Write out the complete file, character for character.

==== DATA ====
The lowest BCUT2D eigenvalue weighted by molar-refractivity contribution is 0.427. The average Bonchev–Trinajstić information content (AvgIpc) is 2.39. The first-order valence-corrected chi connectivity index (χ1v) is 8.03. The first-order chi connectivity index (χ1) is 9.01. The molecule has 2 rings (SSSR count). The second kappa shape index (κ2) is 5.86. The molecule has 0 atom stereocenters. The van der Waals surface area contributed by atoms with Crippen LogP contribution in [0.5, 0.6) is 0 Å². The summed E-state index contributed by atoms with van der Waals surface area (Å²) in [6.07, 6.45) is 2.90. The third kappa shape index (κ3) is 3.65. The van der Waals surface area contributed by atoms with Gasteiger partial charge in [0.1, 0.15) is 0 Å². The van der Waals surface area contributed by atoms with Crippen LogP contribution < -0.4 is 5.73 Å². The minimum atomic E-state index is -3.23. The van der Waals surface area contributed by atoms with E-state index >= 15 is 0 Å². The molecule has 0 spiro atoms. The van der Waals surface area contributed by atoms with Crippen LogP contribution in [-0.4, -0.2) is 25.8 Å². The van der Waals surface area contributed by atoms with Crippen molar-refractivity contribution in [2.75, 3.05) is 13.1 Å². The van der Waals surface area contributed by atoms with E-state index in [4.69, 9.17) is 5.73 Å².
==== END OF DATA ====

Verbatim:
The lowest BCUT2D eigenvalue weighted by molar-refractivity contribution is 0.427. The average Bonchev–Trinajstić information content (AvgIpc) is 2.39. The first-order valence-corrected chi connectivity index (χ1v) is 8.03. The first-order chi connectivity index (χ1) is 9.01. The molecule has 2 rings (SSSR count). The second kappa shape index (κ2) is 5.86. The molecule has 0 atom stereocenters. The van der Waals surface area contributed by atoms with Crippen LogP contribution in [0.5, 0.6) is 0 Å². The summed E-state index contributed by atoms with van der Waals surface area (Å²) in [6.07, 6.45) is 2.90. The third kappa shape index (κ3) is 3.65. The van der Waals surface area contributed by atoms with Gasteiger partial charge in [0.1, 0.15) is 0 Å². The van der Waals surface area contributed by atoms with Crippen LogP contribution < -0.4 is 5.73 Å². The minimum atomic E-state index is -3.23. The van der Waals surface area contributed by atoms with E-state index >= 15 is 0 Å². The molecule has 0 spiro atoms. The van der Waals surface area contributed by atoms with Crippen LogP contribution in [-0.4, -0.2) is 25.8 Å². The van der Waals surface area contributed by atoms with Crippen molar-refractivity contribution in [2.75, 3.05) is 13.1 Å². The van der Waals surface area contributed by atoms with E-state index in [4.69, 9.17) is 5.73 Å².